Leslie J. Workman is widely recognized as the founder of the academic subject known as medievalism: the study of the Middle Ages as an imaginative construct in western society since whenever the Middle Ages may be said to have ended. He himself defined the subject as "the continuing process of creating the Middle Ages." Workman’s original contribution to the academy is the establishing of a network of scholars who studied the reception of medieval culture in postmedieval times. Although without academic appointment since the early 1980s, he managed to convince numerous colleagues of the value of the paradigm of medievalism studies. He began to organize the first conference sections on the topic in 1971 at the International Conference on Medieval Studies at Western Michigan University (Kalamazoo, Michigan).
In 1979, Workman founded the scholarly journal Studies in Medievalism, serving as its editor until 1999. Studies in Medievalism (SiM) has been the only academic journal dedicated entirely to the study of post-medieval images and perceptions of the Middle Ages. Initially privately published (1979 - 1990), it was adopted by Boydell & Brewer Publishers in Cambridge, UK. After Workman's death, the publication was edited by Tom Shippey of St. Louis University. It is currently edited by Karl Fugelso at Towson University. As was Workman's original intention, the journal welcomes articles on both scholarly and popular works, with particular interest in the interaction between scholarship and re-creation.
In 1986, Workman established the annual International Conference on Medievalism in 1986, an annual meeting of scholars which has convened throughout North America and Europe. The annual International Conference on Medievalism (ICOM; known as the General Conference on Medievalism until 1993) began with two meetings at the University of Notre Dame in 1986 and 1987. Subsequent conferences were organized through the Newberry Library and Northeastern Illinois University (Chicago, Illinois: 1988), the United States Military Academy (1989), Burg Kaprun (jointly with the 5th Symposium on Mittelalter-Rezeption, Austria: 1990), the University of Delaware (1991), the University of South Florida (1992), the University of Leeds (UK: 1993), Montana State University (1994), the Higgins Armory Museum (Worcester, Massachusetts: 1995), Kalamazoo College (1996), Christ Church College (Canterbury, UK: 1997), University of Rochester (1998), Montana State University (1999), Hope College (Michigan: 2000), Buffalo State College (2001), the University of Northern Iowa (2002), St. Louis University (2003), University of New Brunswick (Canada: 2004), Towson University (Baltimore, Maryland: 2005), Ohio State University (Columbus, Ohio: 2006), University of Western Ontario (London, Ontario, Canada: 2007), Wesleyan College (Macon, Georgia, 2008), Siena College (Loudonville, New York, 2009), and University of Groningen (The Netherlands, 2010). Workman was also the organizer of the four-week Summer Institute on Medievalism at the University of York in 1996 and 1998.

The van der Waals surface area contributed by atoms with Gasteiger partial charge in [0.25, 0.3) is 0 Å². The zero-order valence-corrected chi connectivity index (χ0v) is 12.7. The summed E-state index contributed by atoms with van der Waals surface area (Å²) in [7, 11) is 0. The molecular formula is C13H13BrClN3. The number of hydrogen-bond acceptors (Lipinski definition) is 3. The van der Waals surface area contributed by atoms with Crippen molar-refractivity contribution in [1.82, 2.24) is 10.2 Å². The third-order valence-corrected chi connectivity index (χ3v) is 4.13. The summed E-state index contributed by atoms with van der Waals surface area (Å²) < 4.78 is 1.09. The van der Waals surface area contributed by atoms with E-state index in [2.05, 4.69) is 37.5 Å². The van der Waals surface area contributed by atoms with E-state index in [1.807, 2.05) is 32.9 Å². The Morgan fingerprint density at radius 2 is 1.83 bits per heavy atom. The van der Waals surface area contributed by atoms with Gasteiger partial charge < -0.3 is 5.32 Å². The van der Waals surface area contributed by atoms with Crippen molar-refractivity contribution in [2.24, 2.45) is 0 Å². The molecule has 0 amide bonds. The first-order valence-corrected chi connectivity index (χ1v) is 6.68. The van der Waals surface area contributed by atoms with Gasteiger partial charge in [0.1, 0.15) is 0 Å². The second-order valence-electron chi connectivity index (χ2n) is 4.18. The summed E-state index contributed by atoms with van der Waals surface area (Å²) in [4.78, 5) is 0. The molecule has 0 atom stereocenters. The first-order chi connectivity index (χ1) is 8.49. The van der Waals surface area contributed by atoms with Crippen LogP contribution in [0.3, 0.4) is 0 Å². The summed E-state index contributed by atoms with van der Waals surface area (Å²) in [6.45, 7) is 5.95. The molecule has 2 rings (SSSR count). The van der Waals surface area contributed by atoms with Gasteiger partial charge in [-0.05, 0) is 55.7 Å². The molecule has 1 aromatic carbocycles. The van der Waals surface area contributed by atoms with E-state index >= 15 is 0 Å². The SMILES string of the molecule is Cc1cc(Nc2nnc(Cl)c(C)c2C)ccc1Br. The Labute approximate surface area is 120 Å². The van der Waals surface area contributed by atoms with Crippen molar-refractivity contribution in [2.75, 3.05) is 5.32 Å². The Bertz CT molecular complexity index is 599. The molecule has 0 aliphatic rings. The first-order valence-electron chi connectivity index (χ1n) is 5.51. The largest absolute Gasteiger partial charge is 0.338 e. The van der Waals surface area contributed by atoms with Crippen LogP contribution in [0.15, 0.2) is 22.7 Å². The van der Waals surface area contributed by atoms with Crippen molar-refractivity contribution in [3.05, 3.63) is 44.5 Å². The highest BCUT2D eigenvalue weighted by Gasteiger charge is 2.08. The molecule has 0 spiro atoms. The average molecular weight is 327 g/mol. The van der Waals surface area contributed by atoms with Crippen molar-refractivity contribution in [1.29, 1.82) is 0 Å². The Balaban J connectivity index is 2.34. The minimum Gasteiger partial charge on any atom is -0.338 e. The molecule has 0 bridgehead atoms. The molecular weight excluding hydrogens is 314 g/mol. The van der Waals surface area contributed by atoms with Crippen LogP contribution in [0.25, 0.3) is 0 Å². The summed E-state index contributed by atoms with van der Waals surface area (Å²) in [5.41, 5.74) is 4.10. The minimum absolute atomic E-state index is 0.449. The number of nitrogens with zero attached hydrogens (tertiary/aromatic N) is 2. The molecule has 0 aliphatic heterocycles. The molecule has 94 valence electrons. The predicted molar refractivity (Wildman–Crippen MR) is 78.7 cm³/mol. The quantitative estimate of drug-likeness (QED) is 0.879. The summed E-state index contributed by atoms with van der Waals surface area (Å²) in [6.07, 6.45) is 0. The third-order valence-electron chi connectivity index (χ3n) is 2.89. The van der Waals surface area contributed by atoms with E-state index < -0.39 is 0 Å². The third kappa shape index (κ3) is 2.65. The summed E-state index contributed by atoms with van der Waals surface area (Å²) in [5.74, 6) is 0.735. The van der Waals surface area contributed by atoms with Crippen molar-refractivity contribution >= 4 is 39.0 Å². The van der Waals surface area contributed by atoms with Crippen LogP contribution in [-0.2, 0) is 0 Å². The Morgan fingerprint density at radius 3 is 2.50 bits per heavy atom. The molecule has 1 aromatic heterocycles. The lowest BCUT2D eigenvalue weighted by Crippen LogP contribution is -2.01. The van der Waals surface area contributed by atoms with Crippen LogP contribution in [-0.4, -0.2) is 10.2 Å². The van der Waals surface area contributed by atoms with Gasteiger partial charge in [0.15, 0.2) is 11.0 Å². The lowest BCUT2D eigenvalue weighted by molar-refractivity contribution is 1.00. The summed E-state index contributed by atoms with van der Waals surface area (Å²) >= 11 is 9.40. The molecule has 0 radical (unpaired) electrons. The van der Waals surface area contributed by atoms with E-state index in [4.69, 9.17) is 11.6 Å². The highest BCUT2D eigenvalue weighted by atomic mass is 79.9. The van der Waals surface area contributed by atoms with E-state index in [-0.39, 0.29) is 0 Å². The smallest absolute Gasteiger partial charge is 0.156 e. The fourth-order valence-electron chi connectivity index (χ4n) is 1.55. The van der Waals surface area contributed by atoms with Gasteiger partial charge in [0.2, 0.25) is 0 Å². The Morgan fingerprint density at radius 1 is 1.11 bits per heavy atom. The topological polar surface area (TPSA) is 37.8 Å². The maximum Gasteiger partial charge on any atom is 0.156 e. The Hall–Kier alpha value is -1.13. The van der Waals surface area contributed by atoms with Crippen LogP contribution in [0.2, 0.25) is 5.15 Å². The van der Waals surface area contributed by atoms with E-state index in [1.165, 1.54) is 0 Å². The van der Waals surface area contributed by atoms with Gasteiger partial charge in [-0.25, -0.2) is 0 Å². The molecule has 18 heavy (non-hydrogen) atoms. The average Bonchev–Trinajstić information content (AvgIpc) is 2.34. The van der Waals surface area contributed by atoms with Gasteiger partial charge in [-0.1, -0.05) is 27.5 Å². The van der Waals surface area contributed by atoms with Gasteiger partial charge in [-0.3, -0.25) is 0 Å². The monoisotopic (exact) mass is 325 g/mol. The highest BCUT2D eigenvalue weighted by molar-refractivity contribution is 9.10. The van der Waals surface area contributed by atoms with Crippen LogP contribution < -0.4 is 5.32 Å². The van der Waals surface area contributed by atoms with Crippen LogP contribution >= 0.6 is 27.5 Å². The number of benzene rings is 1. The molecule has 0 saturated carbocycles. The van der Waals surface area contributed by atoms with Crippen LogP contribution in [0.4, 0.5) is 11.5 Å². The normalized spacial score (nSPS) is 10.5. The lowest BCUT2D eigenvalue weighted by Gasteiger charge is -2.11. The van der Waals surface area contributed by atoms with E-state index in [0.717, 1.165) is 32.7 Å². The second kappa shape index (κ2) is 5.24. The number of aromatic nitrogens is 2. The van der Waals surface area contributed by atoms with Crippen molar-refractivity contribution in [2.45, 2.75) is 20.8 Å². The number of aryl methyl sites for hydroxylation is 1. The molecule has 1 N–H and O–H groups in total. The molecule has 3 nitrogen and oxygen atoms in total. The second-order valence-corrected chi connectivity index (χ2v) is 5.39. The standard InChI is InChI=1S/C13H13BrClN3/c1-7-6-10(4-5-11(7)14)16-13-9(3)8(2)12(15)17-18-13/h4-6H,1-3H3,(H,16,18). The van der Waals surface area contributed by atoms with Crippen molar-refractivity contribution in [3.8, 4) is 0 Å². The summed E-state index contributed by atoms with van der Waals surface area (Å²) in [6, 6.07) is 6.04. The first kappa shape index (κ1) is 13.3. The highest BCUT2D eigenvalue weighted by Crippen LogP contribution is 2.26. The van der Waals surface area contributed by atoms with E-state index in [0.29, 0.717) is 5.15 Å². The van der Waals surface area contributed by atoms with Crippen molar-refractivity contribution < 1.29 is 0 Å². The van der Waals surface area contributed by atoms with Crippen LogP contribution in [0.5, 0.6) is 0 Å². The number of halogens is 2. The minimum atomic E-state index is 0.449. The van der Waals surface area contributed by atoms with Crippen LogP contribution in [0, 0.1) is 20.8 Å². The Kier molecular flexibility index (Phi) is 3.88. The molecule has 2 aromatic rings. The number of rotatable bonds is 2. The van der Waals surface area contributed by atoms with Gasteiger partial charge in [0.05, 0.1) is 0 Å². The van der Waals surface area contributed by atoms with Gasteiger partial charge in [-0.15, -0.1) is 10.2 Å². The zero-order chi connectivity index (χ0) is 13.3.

Workman originally conceived of The Year's Work in Medievalism (YWiM) as a publishing venue not only for the Proceedings of the annual International Conference on Medievalism, but also for comprehensive field bibliographies, book reviews, and announcements of conferences and other events. However, it became mostly an outlet for shorter essays based on conference presentations. Gwendolyn Morgan, Montana State University, served as general editor for the proceedings series for many years. Since 2011, E. L. Risden, St. Norbert College, has been serving as editor.
In 1998, colleagues and students recognized his extraordinary achievements with a Festschrift, Medievalism in the Modern World: Essays in Honour of Leslie J. Workman (Richard J. Utz and Tom Shippey, eds.).
Workman received his education at the Russell School, London, studied at Kings College, University of London (B.A. in History), and then served in the British Army in Egypt, Palestine, and Sudan from 1945 to 1948. In 1954 he emigrated to the United States and studied History at Columbia University and Ohio State University. Later he taught at Queens College of New York University, Muhlenberg College, (Allentown, PA), and Western College for Women (Oxford, OH). In 1983 he married Kathleen Verduin, a Professor of American Literature at Hope College, Holland, MI.